Andrew Blum has a short piece up at the Atlantic today about the geography of “internet choke points,” and the threat of a “kill switch” that would allow countries (like Egypt) to turn off the internet on a national scale.
After all, Blum writes, “it’s worth remembering that the Internet is a physical network,” with physical vulnerabilities. “It matters who controls the nodes.” Indeed, he adds, “what’s often forgotten is that those networks actually have to physically connect—one router to another—often through something as simple and tangible as a yellow-jacketed fiber-optic cable. It’s safe to suspect a network engineer in Egypt had a few of them dangling in his hands last night.
Blum specifically refers to a high-security building in Miami owned by Terremark; it is “the physical meeting point for more than 160 networks from around the world,” and thus just one example of what Blum calls an internet “choke point.” These international networks “meet there because of the building’s excellent security, its redundant power systems, and its thick concrete walls, designed to survive a category 5 hurricane. But above all, they meet there because the building is ‘carrier-neutral.’ It’s a Switzerland of the Internet, an unallied territory where competing networks can connect to each other.”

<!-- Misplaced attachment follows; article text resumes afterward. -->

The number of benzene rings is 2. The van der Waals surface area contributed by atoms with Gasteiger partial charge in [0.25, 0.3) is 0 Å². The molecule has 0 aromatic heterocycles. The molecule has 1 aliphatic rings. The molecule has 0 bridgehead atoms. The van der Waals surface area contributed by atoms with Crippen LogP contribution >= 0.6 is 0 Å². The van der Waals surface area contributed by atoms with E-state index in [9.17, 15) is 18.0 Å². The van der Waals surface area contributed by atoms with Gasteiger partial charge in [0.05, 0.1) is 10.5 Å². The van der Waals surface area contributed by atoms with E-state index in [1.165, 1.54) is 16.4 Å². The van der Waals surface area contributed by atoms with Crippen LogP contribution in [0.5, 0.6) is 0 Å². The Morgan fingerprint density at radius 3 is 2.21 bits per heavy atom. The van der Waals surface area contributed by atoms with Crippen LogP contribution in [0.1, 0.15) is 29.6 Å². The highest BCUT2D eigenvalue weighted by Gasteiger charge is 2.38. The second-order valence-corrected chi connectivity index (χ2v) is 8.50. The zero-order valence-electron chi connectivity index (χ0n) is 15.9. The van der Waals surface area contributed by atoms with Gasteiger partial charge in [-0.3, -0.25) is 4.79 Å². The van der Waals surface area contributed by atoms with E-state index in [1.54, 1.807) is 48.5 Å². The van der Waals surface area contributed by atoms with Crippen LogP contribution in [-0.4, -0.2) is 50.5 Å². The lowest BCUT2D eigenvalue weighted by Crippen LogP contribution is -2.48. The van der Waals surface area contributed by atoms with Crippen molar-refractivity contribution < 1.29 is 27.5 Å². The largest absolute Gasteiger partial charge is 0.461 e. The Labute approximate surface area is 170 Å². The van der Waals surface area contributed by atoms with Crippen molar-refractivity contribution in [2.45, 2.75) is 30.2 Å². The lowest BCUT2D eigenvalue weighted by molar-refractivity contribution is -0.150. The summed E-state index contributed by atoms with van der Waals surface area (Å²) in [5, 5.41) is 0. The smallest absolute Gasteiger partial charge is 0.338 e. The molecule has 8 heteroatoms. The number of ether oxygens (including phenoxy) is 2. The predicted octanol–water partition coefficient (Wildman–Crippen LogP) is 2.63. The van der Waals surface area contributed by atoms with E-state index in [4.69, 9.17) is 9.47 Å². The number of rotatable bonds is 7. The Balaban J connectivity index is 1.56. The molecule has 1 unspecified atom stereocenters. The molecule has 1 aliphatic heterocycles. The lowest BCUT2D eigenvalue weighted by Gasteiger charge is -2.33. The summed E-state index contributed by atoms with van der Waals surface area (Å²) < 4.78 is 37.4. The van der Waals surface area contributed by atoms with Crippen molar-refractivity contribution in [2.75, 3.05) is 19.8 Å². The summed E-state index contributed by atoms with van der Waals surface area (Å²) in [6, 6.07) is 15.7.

But, as he points out, this neutrality is by no means guaranteed—and is even now subject to change.